Arnold Cooke

born on 4/11/1906 in Gomersal, West Yorkshire, England, United Kingdom

died on 13/8/2005 in Five Oak Green, Kent, England, United Kingdom

Arnold Cooke

From Wikipedia, the free encyclopedia.

Arnold Atkinson Cooke (4 November 1906 13 August 2005) was a British composer.


He was born at Gomersal, West Yorkshire into a family of carpet manufacturers. He was educated at Repton School and at Gonville & Caius College, Cambridge, where he read History, but he was already attracted to a career in music. In 1929, having taken a second degree in Music, he studied composition and piano at the Berlin Academy for Music under Paul Hindemith. He later became Musical Director of the Festival Theatre at Cambridge, and in 1933 was appointed a professor at the Royal Manchester College of Music (now merged into the Royal Northern College of Music). He moved to London in 1937.

In the 1930s Cooke carved out a reputation for himself as a promising young composer, and his music was taken up by leading interpreters. The harpist Maria Korchinska introduced his Harp Quintet in 1932; Sir Henry Wood conducted his Concert Overture No.1 at the 1934 Promenade Concerts. The Griller Quartet premiered his First String Quartet in 1935. In 1936 Havergal Brian singled out for praise a cantata, Holderneth, on a text by the American poet Edward Sweeney, which Cooke later withdrew. Louis Kentner and the BBC Symphony Orchestra conducted by Sir Adrian Boult premiered his Piano Concerto in 1943,[1] which he had completed just before his call-up in 1941.

In the Second World War, he served in the Royal Navy, first in the aircraft carrier HMS Victorious and subsequently as a liaison officer in a Norwegian escort vessel and a Dutch tug that took part in the D-Day Landings. After demobilisation he returned to London in 1946, becoming a founder member of the Composers' Guild of Great Britain, and from 1947 until his retirement in 1978 he was Professor of Harmony and Composition at Trinity College of Music in London. In 1948, through the recommendation of E. J. Dent he obtained a doctorate from Cambridge. After a stroke in 1993 he virtually ceased to compose, but survived to the age of 98, dying at Five Oak Green.
Two of his symphonies and other orchestral works were recorded by the Lyrita label, whilst the clarinet quartet and the clarinet concerto were recorded on Hyperion.


As a composer Cooke was highly productive but tended to work in traditional genres. He wrote two operas Mary Barton (completed 1954) after the novel by Mrs. Gaskell and The Invisible Duke (1976). The ballet Jabez and the Devil (1961) was a commission from the Royal Ballet. He composed six symphonies, several concertos, copious chamber music including a clarinet quintet and five string quartets, many instrumental sonatas, and some important vocal music. His music seems to show the influence of Hindemith almost throughout his career, leavened with a more English sense of lyricism.

Selected works


  • Mary Barton, op.27 (1949-1954)
  • The Invisible Duke (1976)


  • Jabez and the Devil, op.50 (1959) (Concert Suite: 1961)

Vocal and choral works

  • Holderneth, Cantata (193334)
  • Nocturnes, 5 Songs for soprano, horn and piano (1956)
  • Songs of Innocence for soprano, clarinet and piano (1957)
  • O Men from the Fields for unison voices (1961)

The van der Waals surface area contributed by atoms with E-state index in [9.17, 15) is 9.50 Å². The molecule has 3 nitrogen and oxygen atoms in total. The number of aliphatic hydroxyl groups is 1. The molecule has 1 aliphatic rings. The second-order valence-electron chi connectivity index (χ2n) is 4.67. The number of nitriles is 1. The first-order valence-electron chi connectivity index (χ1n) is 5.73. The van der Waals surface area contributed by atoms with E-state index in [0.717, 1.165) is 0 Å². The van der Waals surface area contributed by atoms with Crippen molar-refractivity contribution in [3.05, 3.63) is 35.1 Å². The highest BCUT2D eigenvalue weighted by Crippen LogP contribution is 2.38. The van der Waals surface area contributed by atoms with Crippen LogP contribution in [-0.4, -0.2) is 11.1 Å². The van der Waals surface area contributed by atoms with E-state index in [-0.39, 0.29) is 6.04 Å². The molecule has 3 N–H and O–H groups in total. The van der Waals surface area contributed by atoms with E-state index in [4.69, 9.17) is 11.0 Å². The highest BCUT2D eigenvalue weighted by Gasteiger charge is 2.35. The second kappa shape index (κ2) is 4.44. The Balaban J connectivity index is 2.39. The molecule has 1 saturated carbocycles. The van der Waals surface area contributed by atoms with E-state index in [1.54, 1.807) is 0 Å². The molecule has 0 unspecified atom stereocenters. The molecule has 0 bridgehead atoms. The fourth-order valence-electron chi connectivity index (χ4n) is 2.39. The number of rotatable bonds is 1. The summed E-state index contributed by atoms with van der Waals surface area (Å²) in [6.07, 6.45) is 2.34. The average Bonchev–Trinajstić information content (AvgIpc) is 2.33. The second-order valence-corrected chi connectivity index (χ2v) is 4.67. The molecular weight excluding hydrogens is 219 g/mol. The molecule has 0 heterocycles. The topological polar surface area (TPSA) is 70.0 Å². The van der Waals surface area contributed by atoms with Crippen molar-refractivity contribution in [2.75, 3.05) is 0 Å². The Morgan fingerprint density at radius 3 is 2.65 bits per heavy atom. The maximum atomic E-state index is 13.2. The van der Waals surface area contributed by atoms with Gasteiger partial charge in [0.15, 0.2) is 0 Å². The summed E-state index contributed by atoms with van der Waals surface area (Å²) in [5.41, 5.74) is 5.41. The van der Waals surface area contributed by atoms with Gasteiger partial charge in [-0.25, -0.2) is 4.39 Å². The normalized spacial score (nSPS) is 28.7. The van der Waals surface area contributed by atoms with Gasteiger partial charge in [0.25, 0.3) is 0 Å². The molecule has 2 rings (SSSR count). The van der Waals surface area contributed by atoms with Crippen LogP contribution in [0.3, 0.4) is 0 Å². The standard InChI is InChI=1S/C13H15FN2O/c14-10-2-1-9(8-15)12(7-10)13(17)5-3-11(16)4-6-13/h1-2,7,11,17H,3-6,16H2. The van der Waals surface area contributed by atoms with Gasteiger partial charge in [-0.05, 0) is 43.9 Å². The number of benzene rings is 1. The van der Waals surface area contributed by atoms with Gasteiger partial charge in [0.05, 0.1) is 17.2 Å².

• Ode on St Cecilias Day for soli, chorus and orchestra, op.57 (1964)
  • The Seamew for voice, flute,oboe and string quartet (1980)
  • Five Songs of William Blake for baritone, treble recorder and piano (1987)

Orchestral music

  • Piano Concerto, op.11 (1940)
  • Symphony No.1 (1947)
  • Concerto in D major for string orchestra (1948)
  • Concerto for Oboe and string orchestra (1954)
  • Clarinet Concerto No.1 (1956)
  • Concerto for Treble Recorder and string orchestra (1957)
  • Violin Concerto (1958)
  • Concerto for small orchestra, op.48 (1960)
  • Symphony No.2 (1963)
  • Variations on a Theme of Dufay (1966)
  • Symphony No.3 (1967)
  • Cello Concerto (1973)
  • Symphony No.4 (1974)
  • Symphony No.5 (1979)
  • Clarinet Concerto No.2 (1982)
  • Symphony No.6 (1984)
  • Concerto for Orchestra (1986)

Chamber music

  • Octet, op.1 (1931)
  • Harp Quintet, op.2 (1932)
  • Duo for Violin and Viola (1935)
  • String Quartet No.1 (1935)
  • Flute Quartet (1936)
  • Sonata for Viola and Piano (1936-1937)
  • Quartet for Oboe and Strings (1948)
  • Rondo in B flat for Horn and Piano (published 1950)
  • Sonata No.2 for Violin and Piano (1951)
  • Sinfonietta for 11 Instruments, op.31 (1954)
  • Little Suite for Flute and Viola (1957)
  • Sonata for Clarinet and Piano (1959)
  • Suite for Treble Recorder and Piano (1961)
  • Clarinet Quintet (1962)
  • Quartet-Sonata for Recorder, Violin, Cello and Harpsichord (1964-1965)
  • Theme and Variations for Solo Recorder, op.65 (1966)
  • Sonata No.2 for Cello and Piano (1980)

Piano music

  • Sonata for 2 Pianos, op.8 (193637)
  • Piano Sonata No.1 (1938)
  • Suite in C major (1943, rev. 1963)
  • Piano Sonata No.2 (1965)

Organ music

  • Prelude, Intermezzo and Finale (1962)
  • Fantasia, op.60 (1964)
  • Toccata and Aria, op.70 (1966)
  • Impromptu (1966)
  • Fugal Adventures (1967)
  • Suite (1989)


  1. Proms Performances of Works by Arnold Cooke. Retrieved on 4 November 2011. and Foreman, Lewis (17 August 2005). "Obituary: Arnold Cooke: Composer who studied with Hindemith". The Independent.
  • Arnold Atkinson Cooke at Musicweb International
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This page was last modified 16.04.2014 03:50:18

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